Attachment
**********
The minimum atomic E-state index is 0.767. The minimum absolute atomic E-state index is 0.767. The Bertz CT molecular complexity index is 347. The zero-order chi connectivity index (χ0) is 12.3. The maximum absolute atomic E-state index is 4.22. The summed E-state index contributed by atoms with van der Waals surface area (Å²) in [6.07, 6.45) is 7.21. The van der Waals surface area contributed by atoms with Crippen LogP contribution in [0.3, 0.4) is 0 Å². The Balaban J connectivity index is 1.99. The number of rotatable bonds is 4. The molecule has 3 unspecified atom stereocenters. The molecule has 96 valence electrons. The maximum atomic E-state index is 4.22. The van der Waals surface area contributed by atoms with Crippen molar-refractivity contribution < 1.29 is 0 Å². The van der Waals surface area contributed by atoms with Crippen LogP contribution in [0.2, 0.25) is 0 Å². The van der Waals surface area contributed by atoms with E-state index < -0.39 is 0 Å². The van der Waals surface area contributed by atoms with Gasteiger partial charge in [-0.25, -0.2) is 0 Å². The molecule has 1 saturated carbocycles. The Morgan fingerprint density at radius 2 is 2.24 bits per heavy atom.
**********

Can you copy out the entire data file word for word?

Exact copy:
The minimum atomic E-state index is 0.767. The minimum absolute atomic E-state index is 0.767. The Bertz CT molecular complexity index is 347. The zero-order chi connectivity index (χ0) is 12.3. The maximum absolute atomic E-state index is 4.22. The summed E-state index contributed by atoms with van der Waals surface area (Å²) in [6.07, 6.45) is 7.21. The van der Waals surface area contributed by atoms with Crippen LogP contribution in [0.3, 0.4) is 0 Å². The Balaban J connectivity index is 1.99. The number of rotatable bonds is 4. The molecule has 3 unspecified atom stereocenters. The molecule has 96 valence electrons. The maximum atomic E-state index is 4.22. The van der Waals surface area contributed by atoms with Crippen molar-refractivity contribution < 1.29 is 0 Å². The van der Waals surface area contributed by atoms with Crippen LogP contribution in [0.2, 0.25) is 0 Å². The van der Waals surface area contributed by atoms with E-state index < -0.39 is 0 Å². The van der Waals surface area contributed by atoms with Gasteiger partial charge in [-0.25, -0.2) is 0 Å². The molecule has 1 saturated carbocycles. The Morgan fingerprint density at radius 2 is 2.24 bits per heavy atom.